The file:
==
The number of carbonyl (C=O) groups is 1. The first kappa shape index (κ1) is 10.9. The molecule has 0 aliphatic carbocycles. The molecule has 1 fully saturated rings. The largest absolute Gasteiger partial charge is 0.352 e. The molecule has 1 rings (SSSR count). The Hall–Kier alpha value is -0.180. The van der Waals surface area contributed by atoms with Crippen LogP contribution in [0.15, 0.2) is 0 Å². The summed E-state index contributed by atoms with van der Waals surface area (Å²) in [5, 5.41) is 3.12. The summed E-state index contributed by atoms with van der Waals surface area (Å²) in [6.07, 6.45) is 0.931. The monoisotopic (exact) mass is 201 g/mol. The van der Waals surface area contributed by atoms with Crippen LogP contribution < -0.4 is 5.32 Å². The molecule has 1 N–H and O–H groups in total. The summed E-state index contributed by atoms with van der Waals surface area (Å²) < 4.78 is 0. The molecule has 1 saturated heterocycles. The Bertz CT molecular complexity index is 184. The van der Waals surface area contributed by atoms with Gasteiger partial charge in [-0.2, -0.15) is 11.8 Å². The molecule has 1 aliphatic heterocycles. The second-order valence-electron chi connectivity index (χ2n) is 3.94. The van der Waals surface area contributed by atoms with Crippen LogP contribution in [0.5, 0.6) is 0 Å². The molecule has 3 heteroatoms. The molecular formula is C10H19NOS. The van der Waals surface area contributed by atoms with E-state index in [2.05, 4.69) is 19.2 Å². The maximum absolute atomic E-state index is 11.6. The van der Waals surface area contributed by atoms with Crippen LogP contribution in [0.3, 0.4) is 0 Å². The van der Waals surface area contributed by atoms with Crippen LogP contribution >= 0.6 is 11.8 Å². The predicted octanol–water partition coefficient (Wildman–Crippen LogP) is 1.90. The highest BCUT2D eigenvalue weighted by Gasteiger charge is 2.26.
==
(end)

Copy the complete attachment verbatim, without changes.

The number of carbonyl (C=O) groups is 1. The first kappa shape index (κ1) is 10.9. The molecule has 0 aliphatic carbocycles. The molecule has 1 fully saturated rings. The largest absolute Gasteiger partial charge is 0.352 e. The molecule has 1 rings (SSSR count). The Hall–Kier alpha value is -0.180. The van der Waals surface area contributed by atoms with Crippen LogP contribution in [0.15, 0.2) is 0 Å². The summed E-state index contributed by atoms with van der Waals surface area (Å²) in [5, 5.41) is 3.12. The summed E-state index contributed by atoms with van der Waals surface area (Å²) in [6.07, 6.45) is 0.931. The monoisotopic (exact) mass is 201 g/mol. The van der Waals surface area contributed by atoms with Crippen LogP contribution < -0.4 is 5.32 Å². The molecule has 1 N–H and O–H groups in total. The summed E-state index contributed by atoms with van der Waals surface area (Å²) < 4.78 is 0. The molecule has 1 saturated heterocycles. The Bertz CT molecular complexity index is 184. The van der Waals surface area contributed by atoms with Gasteiger partial charge in [-0.2, -0.15) is 11.8 Å². The molecule has 1 aliphatic heterocycles. The second-order valence-electron chi connectivity index (χ2n) is 3.94. The van der Waals surface area contributed by atoms with Crippen LogP contribution in [0.5, 0.6) is 0 Å². The molecule has 3 heteroatoms. The molecular formula is C10H19NOS. The van der Waals surface area contributed by atoms with E-state index in [2.05, 4.69) is 19.2 Å². The maximum absolute atomic E-state index is 11.6. The van der Waals surface area contributed by atoms with Crippen LogP contribution in [0.3, 0.4) is 0 Å². The van der Waals surface area contributed by atoms with Crippen LogP contribution >= 0.6 is 11.8 Å². The predicted octanol–water partition coefficient (Wildman–Crippen LogP) is 1.90. The highest BCUT2D eigenvalue weighted by Gasteiger charge is 2.26.